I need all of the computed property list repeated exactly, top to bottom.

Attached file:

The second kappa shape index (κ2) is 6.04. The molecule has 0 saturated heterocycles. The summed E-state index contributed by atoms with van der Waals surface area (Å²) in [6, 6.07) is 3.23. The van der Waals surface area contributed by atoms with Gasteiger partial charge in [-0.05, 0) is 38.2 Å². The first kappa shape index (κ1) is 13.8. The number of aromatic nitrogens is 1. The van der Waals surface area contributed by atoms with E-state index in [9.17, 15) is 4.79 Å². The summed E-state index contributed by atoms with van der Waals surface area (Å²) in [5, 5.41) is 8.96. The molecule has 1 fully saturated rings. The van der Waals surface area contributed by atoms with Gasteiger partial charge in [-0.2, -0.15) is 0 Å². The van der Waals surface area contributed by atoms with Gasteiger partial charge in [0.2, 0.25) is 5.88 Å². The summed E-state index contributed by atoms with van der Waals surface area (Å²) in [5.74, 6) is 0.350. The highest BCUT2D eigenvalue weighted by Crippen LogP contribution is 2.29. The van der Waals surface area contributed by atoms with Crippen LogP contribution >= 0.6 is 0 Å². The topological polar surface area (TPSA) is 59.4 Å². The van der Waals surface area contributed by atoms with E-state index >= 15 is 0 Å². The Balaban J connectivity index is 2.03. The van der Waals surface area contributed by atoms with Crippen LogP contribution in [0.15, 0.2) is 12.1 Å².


The second kappa shape index (κ2) is 6.04. The molecule has 0 saturated heterocycles. The summed E-state index contributed by atoms with van der Waals surface area (Å²) in [6, 6.07) is 3.23. The van der Waals surface area contributed by atoms with Gasteiger partial charge in [-0.05, 0) is 38.2 Å². The first kappa shape index (κ1) is 13.8. The number of aromatic nitrogens is 1. The van der Waals surface area contributed by atoms with E-state index in [9.17, 15) is 4.79 Å². The summed E-state index contributed by atoms with van der Waals surface area (Å²) in [5, 5.41) is 8.96. The molecule has 1 fully saturated rings. The van der Waals surface area contributed by atoms with Gasteiger partial charge in [-0.2, -0.15) is 0 Å². The van der Waals surface area contributed by atoms with Gasteiger partial charge in [0.2, 0.25) is 5.88 Å². The summed E-state index contributed by atoms with van der Waals surface area (Å²) in [5.74, 6) is 0.350. The highest BCUT2D eigenvalue weighted by Crippen LogP contribution is 2.29. The van der Waals surface area contributed by atoms with Crippen LogP contribution >= 0.6 is 0 Å². The topological polar surface area (TPSA) is 59.4 Å². The van der Waals surface area contributed by atoms with E-state index >= 15 is 0 Å². The Balaban J connectivity index is 2.03. The van der Waals surface area contributed by atoms with Crippen LogP contribution in [0.15, 0.2) is 12.1 Å².